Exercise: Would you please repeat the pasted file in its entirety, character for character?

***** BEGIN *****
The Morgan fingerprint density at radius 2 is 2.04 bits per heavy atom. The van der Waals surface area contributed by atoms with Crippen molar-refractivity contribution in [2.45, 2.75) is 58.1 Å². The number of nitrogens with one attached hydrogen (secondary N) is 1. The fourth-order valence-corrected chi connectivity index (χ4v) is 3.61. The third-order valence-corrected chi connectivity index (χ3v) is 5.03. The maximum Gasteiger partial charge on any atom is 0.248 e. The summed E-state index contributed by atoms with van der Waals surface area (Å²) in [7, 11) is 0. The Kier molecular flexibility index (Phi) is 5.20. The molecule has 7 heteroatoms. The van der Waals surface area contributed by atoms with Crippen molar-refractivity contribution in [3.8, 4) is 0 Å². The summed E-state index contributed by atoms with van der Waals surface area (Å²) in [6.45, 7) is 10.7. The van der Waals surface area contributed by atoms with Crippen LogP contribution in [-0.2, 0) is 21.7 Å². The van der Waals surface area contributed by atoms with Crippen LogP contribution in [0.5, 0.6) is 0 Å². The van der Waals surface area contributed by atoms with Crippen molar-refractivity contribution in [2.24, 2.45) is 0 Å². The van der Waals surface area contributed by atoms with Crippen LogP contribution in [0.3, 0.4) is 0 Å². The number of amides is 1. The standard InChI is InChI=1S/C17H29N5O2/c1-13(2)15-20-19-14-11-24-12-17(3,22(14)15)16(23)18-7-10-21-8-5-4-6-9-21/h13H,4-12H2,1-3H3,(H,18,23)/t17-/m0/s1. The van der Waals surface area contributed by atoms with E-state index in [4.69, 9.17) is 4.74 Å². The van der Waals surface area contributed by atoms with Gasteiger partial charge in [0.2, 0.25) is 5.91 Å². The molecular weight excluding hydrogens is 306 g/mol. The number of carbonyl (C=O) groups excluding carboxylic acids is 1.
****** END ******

The Morgan fingerprint density at radius 2 is 2.04 bits per heavy atom. The van der Waals surface area contributed by atoms with Crippen molar-refractivity contribution in [2.45, 2.75) is 58.1 Å². The number of nitrogens with one attached hydrogen (secondary N) is 1. The fourth-order valence-corrected chi connectivity index (χ4v) is 3.61. The third-order valence-corrected chi connectivity index (χ3v) is 5.03. The maximum Gasteiger partial charge on any atom is 0.248 e. The summed E-state index contributed by atoms with van der Waals surface area (Å²) in [7, 11) is 0. The Kier molecular flexibility index (Phi) is 5.20. The molecule has 7 heteroatoms. The van der Waals surface area contributed by atoms with Crippen molar-refractivity contribution in [3.8, 4) is 0 Å². The summed E-state index contributed by atoms with van der Waals surface area (Å²) in [6.45, 7) is 10.7. The van der Waals surface area contributed by atoms with Crippen LogP contribution in [-0.2, 0) is 21.7 Å². The van der Waals surface area contributed by atoms with Crippen LogP contribution in [0.5, 0.6) is 0 Å². The van der Waals surface area contributed by atoms with Crippen molar-refractivity contribution in [2.24, 2.45) is 0 Å². The van der Waals surface area contributed by atoms with Crippen LogP contribution in [0.3, 0.4) is 0 Å². The number of amides is 1. The standard InChI is InChI=1S/C17H29N5O2/c1-13(2)15-20-19-14-11-24-12-17(3,22(14)15)16(23)18-7-10-21-8-5-4-6-9-21/h13H,4-12H2,1-3H3,(H,18,23)/t17-/m0/s1. The van der Waals surface area contributed by atoms with E-state index in [4.69, 9.17) is 4.74 Å². The van der Waals surface area contributed by atoms with Gasteiger partial charge in [0.2, 0.25) is 5.91 Å². The molecular weight excluding hydrogens is 306 g/mol. The number of carbonyl (C=O) groups excluding carboxylic acids is 1.